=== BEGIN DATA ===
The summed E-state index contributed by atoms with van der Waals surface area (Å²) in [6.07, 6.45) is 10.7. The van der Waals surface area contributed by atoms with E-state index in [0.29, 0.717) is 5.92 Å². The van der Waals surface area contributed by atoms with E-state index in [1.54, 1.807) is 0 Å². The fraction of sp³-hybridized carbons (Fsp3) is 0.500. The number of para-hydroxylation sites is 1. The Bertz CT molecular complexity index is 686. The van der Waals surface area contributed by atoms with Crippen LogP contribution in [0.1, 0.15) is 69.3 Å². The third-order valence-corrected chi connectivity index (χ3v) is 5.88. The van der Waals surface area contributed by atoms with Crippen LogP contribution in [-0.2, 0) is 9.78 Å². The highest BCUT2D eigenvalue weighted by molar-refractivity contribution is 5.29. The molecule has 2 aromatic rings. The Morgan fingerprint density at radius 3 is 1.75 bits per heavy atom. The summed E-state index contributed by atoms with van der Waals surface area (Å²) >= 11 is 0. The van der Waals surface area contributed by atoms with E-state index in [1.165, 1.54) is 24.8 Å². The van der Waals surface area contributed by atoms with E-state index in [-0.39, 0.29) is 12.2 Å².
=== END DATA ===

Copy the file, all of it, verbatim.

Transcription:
The summed E-state index contributed by atoms with van der Waals surface area (Å²) in [6.07, 6.45) is 10.7. The van der Waals surface area contributed by atoms with E-state index in [0.29, 0.717) is 5.92 Å². The van der Waals surface area contributed by atoms with E-state index in [1.54, 1.807) is 0 Å². The fraction of sp³-hybridized carbons (Fsp3) is 0.500. The number of para-hydroxylation sites is 1. The Bertz CT molecular complexity index is 686. The van der Waals surface area contributed by atoms with Crippen LogP contribution in [0.1, 0.15) is 69.3 Å². The third-order valence-corrected chi connectivity index (χ3v) is 5.88. The van der Waals surface area contributed by atoms with Crippen LogP contribution in [-0.2, 0) is 9.78 Å². The highest BCUT2D eigenvalue weighted by molar-refractivity contribution is 5.29. The molecule has 2 aromatic rings. The Morgan fingerprint density at radius 3 is 1.75 bits per heavy atom. The summed E-state index contributed by atoms with van der Waals surface area (Å²) >= 11 is 0. The van der Waals surface area contributed by atoms with E-state index in [1.165, 1.54) is 24.8 Å². The van der Waals surface area contributed by atoms with E-state index in [-0.39, 0.29) is 12.2 Å².